Ruth Palmer Lab 
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Ruth Palmer lab

Investigating ALK function

The role of ALK in vivo

 

          Our lab has a strong focus working with Drosophila melanogaster as a powerful genetic model as well as with cultured, tumour-derived human cells. Recently, we have extended our studies to transgenic mice and xenograft models. Therefore, we employ molecular biology, histology and modern microscopy techniques. In 2014 we moved from Umeå to the Sahlgrenska Academy at the University of Gothenburg where our lab is situated in the Institute of Biomedicine.

           In our laboratory we are interested in intercellular signal transduction events mediated by the Anaplastic Lymphoma kinase (ALK) receptor. Our aim is to understand the importance and function of ALK signalling during development and disease. Over the last 15 years we have been mainly interested in the following questions:

     •What are the activating ligands for the ALK receptor?

     •How is ALK expression regulated?

     •Which factors participate in ALK signalling?

     •What are the cellular responses upon ALK signalling; what are the transcriptional targets?

 

 The Drosophila Alk protein is expressed in the embryonic visceral musculature, where it has been well characterized. Loss of Alk, or its ligand Jelly Belly (Jeb), results in impaired specification of the visceral muscle founder cells, resulting in a failure of cell fusion, leading to late embryonic/early larval lethality.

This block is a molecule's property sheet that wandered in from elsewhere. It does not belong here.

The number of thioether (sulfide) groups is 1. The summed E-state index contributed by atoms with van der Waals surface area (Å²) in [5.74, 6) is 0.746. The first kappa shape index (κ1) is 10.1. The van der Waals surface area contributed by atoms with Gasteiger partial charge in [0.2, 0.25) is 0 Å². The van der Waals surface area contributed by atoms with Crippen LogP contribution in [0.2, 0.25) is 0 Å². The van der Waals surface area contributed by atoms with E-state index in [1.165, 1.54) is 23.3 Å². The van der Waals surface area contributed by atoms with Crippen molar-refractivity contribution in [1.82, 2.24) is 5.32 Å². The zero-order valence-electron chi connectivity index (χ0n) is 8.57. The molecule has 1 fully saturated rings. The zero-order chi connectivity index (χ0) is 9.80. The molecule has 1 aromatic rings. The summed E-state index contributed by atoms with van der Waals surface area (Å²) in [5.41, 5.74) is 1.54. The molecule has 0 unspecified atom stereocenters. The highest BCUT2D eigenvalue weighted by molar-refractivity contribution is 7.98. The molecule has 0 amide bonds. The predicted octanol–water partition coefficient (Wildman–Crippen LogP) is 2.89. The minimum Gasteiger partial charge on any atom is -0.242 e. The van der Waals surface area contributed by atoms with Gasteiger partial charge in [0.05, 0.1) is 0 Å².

Activation of Alk by Jelly belly (Jeb) leads to activation of a signaling pathway in the visceral mesoderm that directs specification of muscle founder cells. This is accompanied by a number of events, including regulation of the expression of dpp, org, hand and flamigo, as well as exclusion of the Lmd protein from the nucleus. 

 

 

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          Ligands for human ALK have recently been identified as FAM150A and FAM150B, which bind to the extracellular domain of ALK and potently activate it.

           Vertebrate ALK share similarities in the glycine-rich region in the membrane of the proximal portion of their extracellular domains, as well as within the kinase domain, with the related Leukocyte Tyrosine Kinase (LTK) RTK.

          When analyzing different tissues from humans, ALK mRNA expression is found in a number of tissues including adult brain, small intestine, colon, prostate and testis. The neuronal expression of ALK suggests a function for the ALK this receptor in the developing nervous system.

 

 

 

          Activation of Anaplastic Lymphoma Kinase (ALK) in cancer is commonly due to fusion of the ALK kinase domain with a dimerization partner that drives activation. However, ALK activation also occurs in the context of the full length receptor, e.g. as activating point mutations in neuroblastoma. In many additional tumor types ALK overexpression and activation has been described, and it is unclear whether this is dependent on activity of a ligand.

 

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